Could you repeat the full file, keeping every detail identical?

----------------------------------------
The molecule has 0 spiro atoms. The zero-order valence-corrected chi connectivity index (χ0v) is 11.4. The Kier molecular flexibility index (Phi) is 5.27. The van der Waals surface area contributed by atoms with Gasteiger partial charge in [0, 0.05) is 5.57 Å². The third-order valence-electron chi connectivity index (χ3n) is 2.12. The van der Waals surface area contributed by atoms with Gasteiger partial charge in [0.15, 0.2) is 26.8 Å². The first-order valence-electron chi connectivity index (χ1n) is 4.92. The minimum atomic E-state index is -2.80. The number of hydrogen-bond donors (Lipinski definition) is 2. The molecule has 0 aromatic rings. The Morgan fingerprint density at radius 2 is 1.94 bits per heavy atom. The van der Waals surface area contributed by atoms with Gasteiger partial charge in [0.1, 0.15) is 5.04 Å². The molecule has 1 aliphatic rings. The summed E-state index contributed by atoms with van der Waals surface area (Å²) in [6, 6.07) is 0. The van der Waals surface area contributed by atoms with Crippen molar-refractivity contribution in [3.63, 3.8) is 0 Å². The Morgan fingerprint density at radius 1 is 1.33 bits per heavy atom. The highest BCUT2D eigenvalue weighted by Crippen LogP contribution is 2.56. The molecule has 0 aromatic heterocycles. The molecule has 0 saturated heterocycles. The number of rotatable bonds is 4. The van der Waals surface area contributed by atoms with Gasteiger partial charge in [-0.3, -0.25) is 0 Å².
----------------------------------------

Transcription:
The molecule has 0 spiro atoms. The zero-order valence-corrected chi connectivity index (χ0v) is 11.4. The Kier molecular flexibility index (Phi) is 5.27. The van der Waals surface area contributed by atoms with Gasteiger partial charge in [0, 0.05) is 5.57 Å². The third-order valence-electron chi connectivity index (χ3n) is 2.12. The van der Waals surface area contributed by atoms with Gasteiger partial charge in [0.15, 0.2) is 26.8 Å². The first-order valence-electron chi connectivity index (χ1n) is 4.92. The minimum atomic E-state index is -2.80. The number of hydrogen-bond donors (Lipinski definition) is 2. The molecule has 0 aromatic rings. The Morgan fingerprint density at radius 2 is 1.94 bits per heavy atom. The van der Waals surface area contributed by atoms with Gasteiger partial charge in [0.1, 0.15) is 5.04 Å². The molecule has 1 aliphatic rings. The summed E-state index contributed by atoms with van der Waals surface area (Å²) in [6, 6.07) is 0. The van der Waals surface area contributed by atoms with Crippen molar-refractivity contribution in [3.63, 3.8) is 0 Å². The Morgan fingerprint density at radius 1 is 1.33 bits per heavy atom. The highest BCUT2D eigenvalue weighted by Crippen LogP contribution is 2.56. The molecule has 0 aromatic heterocycles. The molecule has 0 saturated heterocycles. The number of rotatable bonds is 4. The van der Waals surface area contributed by atoms with Gasteiger partial charge in [-0.3, -0.25) is 0 Å².